To counter the oversimplified globalist understanding of Ephesians 2, we should note that Paul is condemning not all divisions or distinctions, but those born out of unjust hostility. In Ephesians 2, Paul teaches that we have been saved and reconciled to God by His grace, and consequently groups of Christians such as Jews and Gentiles who had previously been at enmity were now reconciled into genuine Christian fellowship. Paul says nothing about politics, voting rights, citizenship in any particular country, or living arrangements. There is nothing in Ephesians 2 or anywhere else in the Bible that necessitates the twentieth-century “civil rights movement” as a consequence of the Gospel. Such a view is completely unmoored from history, because Christians have always understood that true Christian unity doesn’t erase or diminish the existence of distinct nations, genders, or social classes.
God has revealed the sanctity of private property and the importance of multigenerational inheritance (the eighth commandment; Num. 27, 36). God also commands that legitimate property boundaries, whether familial, tribal, or national, are not to be transgressed (Deut. 27:17; Prov. 22:28). God divided the nations, giving each a distinct national inheritance (Deut. 32:8-9; Acts 17:26-27). Individual property, such as each man dwelling under his own vine and fig tree, is celebrated as a token of God’s blessing both now and in the world to come (1 Ki. 4:25; Mic. 4:4; Zec. 3:10). Jesus also illustrates this principle by teaching his disciples that there are many mansions in his Father’s house. Matthew Henry comments,
There are mansions there; that is, First, Distinct dwellings, an apartment for each. Perhaps there is an allusion to the priests’ chambers that were about the temple. In heaven there are accommodations for particular saints; though all shall be swallowed up in God, yet our individuality shall not be lost there; every Israelite had his lot in Canaan, and every elder a seat, Rev. 4:4…There are many mansions, for there are many sons to be brought to glory, and Christ exactly knows their number, nor will be straitened for room by the coming of more company than he expects. He had told Peter that he should follow him (Joh. 13:36), but let not the rest be discouraged, in heaven there are mansions for them all. Rehoboth, Gen. 26:22.1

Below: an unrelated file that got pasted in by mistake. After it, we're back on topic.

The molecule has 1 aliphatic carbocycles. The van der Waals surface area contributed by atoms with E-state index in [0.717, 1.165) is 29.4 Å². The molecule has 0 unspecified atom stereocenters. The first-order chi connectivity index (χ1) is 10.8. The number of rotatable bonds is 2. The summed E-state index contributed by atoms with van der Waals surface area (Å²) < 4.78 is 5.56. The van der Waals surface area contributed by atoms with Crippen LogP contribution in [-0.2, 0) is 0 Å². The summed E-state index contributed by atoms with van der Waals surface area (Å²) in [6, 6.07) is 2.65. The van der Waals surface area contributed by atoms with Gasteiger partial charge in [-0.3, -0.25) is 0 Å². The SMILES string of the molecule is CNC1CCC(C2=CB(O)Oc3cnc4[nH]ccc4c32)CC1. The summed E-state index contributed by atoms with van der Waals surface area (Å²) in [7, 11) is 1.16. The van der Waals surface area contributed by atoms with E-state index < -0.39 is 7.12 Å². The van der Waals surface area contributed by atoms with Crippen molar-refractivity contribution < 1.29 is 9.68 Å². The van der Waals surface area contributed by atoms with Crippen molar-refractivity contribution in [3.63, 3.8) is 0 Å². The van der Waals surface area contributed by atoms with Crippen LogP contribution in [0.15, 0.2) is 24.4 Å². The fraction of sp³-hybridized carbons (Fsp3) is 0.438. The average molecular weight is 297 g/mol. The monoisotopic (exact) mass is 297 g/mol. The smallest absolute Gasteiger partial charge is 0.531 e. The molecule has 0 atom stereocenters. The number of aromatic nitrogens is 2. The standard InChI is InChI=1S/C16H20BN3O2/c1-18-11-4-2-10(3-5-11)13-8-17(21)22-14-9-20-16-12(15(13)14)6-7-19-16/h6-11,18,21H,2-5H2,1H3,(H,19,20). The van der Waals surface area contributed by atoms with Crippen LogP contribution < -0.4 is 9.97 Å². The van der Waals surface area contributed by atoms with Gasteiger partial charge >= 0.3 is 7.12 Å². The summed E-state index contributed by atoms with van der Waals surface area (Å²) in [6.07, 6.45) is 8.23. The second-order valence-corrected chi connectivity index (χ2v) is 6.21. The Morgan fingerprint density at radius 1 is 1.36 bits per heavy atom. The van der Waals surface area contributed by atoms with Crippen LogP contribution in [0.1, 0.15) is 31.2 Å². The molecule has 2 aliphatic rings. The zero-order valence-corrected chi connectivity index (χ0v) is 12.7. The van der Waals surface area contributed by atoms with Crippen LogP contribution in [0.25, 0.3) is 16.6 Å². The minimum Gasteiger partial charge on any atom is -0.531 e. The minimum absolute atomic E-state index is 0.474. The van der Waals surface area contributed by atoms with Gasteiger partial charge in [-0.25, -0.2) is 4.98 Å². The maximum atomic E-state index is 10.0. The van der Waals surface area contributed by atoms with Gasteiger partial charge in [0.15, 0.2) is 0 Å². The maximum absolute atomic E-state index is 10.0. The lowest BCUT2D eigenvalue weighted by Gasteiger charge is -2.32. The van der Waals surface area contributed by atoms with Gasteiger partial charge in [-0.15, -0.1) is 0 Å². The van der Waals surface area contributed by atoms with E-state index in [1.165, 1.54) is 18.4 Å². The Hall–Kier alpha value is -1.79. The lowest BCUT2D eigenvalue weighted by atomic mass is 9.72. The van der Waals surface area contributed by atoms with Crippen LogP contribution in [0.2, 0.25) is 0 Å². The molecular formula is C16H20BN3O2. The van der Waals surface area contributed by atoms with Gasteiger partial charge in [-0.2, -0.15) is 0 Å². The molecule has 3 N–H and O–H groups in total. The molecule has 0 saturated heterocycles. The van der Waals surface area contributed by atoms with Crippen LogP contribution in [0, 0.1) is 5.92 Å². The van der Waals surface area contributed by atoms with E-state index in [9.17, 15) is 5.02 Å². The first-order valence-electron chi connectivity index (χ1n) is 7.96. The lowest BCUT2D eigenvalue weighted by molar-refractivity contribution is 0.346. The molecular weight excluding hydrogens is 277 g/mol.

The globalist interpretation of Ephesians 2 brings about the seemingly opposite consequences of atomization and collectivization. The tearing down of national and ethnic boundaries eliminates a meaningful sense of cultural identity for people who then lose motivation to marry, have children, and raise a family without any sense of multigenerational continuity. This devalues inheritance as a means of establishing multigenerational security and undermines the family as the foundational building block of society. Individuals are severed and deracinated as they become just one more member of an undistinguished mass of billions of people. The elimination of the family, as well as ethnic and national identity, has always been a foundational Marxist principle. The only solution is the genuine respect for neighborly boundaries among different families, tribes, and nations that true Christian charity demands.
- Matthew Henry’s Commentary on the Whole Bible, John 14:1-3. ↩